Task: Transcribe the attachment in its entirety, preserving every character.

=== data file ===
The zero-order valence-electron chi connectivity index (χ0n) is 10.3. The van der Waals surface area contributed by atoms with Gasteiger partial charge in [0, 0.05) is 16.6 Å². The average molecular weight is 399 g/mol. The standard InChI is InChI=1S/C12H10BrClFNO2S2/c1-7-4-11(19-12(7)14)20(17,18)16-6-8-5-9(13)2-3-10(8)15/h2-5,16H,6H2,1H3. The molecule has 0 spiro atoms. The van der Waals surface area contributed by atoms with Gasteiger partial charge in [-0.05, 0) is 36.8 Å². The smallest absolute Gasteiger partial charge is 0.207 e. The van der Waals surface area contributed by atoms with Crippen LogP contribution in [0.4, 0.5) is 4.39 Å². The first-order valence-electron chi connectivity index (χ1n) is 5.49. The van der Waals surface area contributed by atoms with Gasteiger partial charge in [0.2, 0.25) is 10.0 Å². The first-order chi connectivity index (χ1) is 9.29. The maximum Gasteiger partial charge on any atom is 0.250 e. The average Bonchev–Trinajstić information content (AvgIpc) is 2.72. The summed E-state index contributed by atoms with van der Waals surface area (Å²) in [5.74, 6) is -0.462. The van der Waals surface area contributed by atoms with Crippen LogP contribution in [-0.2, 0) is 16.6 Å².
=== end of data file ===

The zero-order valence-electron chi connectivity index (χ0n) is 10.3. The van der Waals surface area contributed by atoms with Gasteiger partial charge in [0, 0.05) is 16.6 Å². The average molecular weight is 399 g/mol. The standard InChI is InChI=1S/C12H10BrClFNO2S2/c1-7-4-11(19-12(7)14)20(17,18)16-6-8-5-9(13)2-3-10(8)15/h2-5,16H,6H2,1H3. The molecule has 0 spiro atoms. The van der Waals surface area contributed by atoms with Gasteiger partial charge in [-0.05, 0) is 36.8 Å². The smallest absolute Gasteiger partial charge is 0.207 e. The van der Waals surface area contributed by atoms with Crippen LogP contribution in [0.4, 0.5) is 4.39 Å². The first-order valence-electron chi connectivity index (χ1n) is 5.49. The van der Waals surface area contributed by atoms with Gasteiger partial charge in [0.2, 0.25) is 10.0 Å². The first-order chi connectivity index (χ1) is 9.29. The maximum Gasteiger partial charge on any atom is 0.250 e. The average Bonchev–Trinajstić information content (AvgIpc) is 2.72. The summed E-state index contributed by atoms with van der Waals surface area (Å²) in [5.74, 6) is -0.462. The van der Waals surface area contributed by atoms with Crippen LogP contribution in [-0.2, 0) is 16.6 Å².